Lord knows he does and has wanted to ever since he walked off the mound with a sore shoulder on Opening Day 2009. Webb had no idea that it would be the last time he would appear in a Major League game.
Two shoulder procedures and several rehab attempts later, Webb's career could very well be over.
"I haven't retired yet, but I don't know," Webb said. "I may pick up a ball this winter and just check it out. I'm not doing anything right now."
After spending the entire 2010 season on the disabled list for the D-backs, Webb signed a free-agent deal with the Rangers. He made it as far as a rehab assignment with Double-A Frisco before he was forced to shut it down again.
"I was still battling stuff every day," he said. "Throwing flat grounds, throwing some bullpens, some sim games. I finally got into extended [spring training] games, but I was all hopped up on anti-inflams and whatever else to get through the starts. Then the days in between were brutal. I couldn't get anything out of my between-start bullpens if I could even throw."
Webb underwent a second procedure last August almost two years to the day of his first one and had some of the bone marrow from his hip put into his shoulder.
"I got up to 87 mph at times last year, but a lot of times it was 82 mph," Webb said. "I was never able to get that real good extension to where I could get that movement like it was. I wasn't loose, I just couldn't get after it. Every time I try to get velocity or try to pitch with intensity, it's not there. I don't know what happened."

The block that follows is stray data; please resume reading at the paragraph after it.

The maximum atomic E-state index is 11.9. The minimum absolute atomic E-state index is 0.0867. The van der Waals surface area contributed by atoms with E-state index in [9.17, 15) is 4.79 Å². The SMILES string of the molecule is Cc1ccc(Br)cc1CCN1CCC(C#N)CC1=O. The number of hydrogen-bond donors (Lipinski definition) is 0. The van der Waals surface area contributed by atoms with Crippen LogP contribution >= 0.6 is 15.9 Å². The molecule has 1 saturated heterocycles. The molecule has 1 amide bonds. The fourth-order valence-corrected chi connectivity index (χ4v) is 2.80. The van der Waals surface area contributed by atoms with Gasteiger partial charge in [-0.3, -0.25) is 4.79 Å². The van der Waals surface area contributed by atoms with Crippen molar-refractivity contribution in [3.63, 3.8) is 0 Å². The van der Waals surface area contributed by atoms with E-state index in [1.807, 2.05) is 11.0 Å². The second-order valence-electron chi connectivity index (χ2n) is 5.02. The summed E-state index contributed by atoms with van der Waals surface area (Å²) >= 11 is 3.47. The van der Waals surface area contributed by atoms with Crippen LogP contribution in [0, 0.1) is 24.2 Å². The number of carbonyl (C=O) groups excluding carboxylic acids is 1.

Earlier this summer, he was back throwing, but the velocity never returned.
"I felt like I was throwing pretty good, but I couldn't get my velocity up," he said. "I finally threw about 82 and that was like the best day. I could never throw worth a darn. I felt like I was putting in all this time, it had been so long since I'd pitched, so I just shut it down. I said I'm not going to throw right now. I haven't retired yet, but I don't know. I'll tinker around a little this winter and start tossing."
Coming to terms with his sudden exit from the game has been tough for Webb.
Prior to 2009, he had not had any arm trouble, and from 2004 through 2008 he started 35, 33, 33, 34 and 34 games. In 2006 he won the National League Cy Young Award, and in 2008 he was 22-8 and finished second in the Cy Young Award voting for the second straight year.
Four innings into the 2009 season, it was all over at the age of 30.
"I was on top of my game and went from being one of the best pitchers in the game to immediately being totally done forever," Webb said. "It just stopped. That was the hardest thing. If I would have gradually lost my stuff and I had just not been as good as the years went on, that would have been one thing, but to just suddenly have it over, that was the worst part. I was still young and suddenly that was it. I don't get it. Really, I don't want to shut it down. I still go out and toss a little bit. I feel like I should be able to go out there and do that. I watch MLB Network and Baseball Tonight and I'm like, 'Gosh, I want to be out there doing that."